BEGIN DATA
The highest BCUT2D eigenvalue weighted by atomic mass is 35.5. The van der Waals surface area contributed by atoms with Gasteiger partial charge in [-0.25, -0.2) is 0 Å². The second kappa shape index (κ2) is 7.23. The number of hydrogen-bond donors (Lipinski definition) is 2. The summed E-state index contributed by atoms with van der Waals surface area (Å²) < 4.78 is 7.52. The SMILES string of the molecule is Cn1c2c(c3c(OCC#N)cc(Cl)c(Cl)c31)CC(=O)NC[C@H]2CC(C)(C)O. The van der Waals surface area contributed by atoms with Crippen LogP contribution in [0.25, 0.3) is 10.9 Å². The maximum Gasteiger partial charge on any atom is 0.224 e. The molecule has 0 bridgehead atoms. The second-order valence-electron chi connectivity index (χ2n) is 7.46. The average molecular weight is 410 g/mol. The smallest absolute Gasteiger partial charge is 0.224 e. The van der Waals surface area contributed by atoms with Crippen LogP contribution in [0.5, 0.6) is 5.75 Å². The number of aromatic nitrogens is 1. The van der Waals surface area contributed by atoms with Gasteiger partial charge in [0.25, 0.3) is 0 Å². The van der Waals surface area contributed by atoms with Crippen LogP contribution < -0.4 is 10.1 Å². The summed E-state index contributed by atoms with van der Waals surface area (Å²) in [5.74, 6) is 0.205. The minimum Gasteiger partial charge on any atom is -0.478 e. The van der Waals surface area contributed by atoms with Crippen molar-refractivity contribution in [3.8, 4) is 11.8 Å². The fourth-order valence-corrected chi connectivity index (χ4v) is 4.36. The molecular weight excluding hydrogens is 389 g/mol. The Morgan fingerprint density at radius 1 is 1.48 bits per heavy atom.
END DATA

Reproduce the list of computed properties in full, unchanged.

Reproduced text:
The highest BCUT2D eigenvalue weighted by atomic mass is 35.5. The van der Waals surface area contributed by atoms with Gasteiger partial charge in [-0.25, -0.2) is 0 Å². The second kappa shape index (κ2) is 7.23. The number of hydrogen-bond donors (Lipinski definition) is 2. The summed E-state index contributed by atoms with van der Waals surface area (Å²) < 4.78 is 7.52. The SMILES string of the molecule is Cn1c2c(c3c(OCC#N)cc(Cl)c(Cl)c31)CC(=O)NC[C@H]2CC(C)(C)O. The van der Waals surface area contributed by atoms with Crippen LogP contribution in [0.25, 0.3) is 10.9 Å². The maximum Gasteiger partial charge on any atom is 0.224 e. The molecule has 0 bridgehead atoms. The second-order valence-electron chi connectivity index (χ2n) is 7.46. The average molecular weight is 410 g/mol. The smallest absolute Gasteiger partial charge is 0.224 e. The van der Waals surface area contributed by atoms with Crippen LogP contribution in [0.5, 0.6) is 5.75 Å². The number of aromatic nitrogens is 1. The van der Waals surface area contributed by atoms with Gasteiger partial charge in [0.25, 0.3) is 0 Å². The van der Waals surface area contributed by atoms with Crippen LogP contribution < -0.4 is 10.1 Å². The summed E-state index contributed by atoms with van der Waals surface area (Å²) in [5.74, 6) is 0.205. The minimum Gasteiger partial charge on any atom is -0.478 e. The van der Waals surface area contributed by atoms with Crippen molar-refractivity contribution in [3.8, 4) is 11.8 Å². The fourth-order valence-corrected chi connectivity index (χ4v) is 4.36. The molecular weight excluding hydrogens is 389 g/mol. The Morgan fingerprint density at radius 1 is 1.48 bits per heavy atom.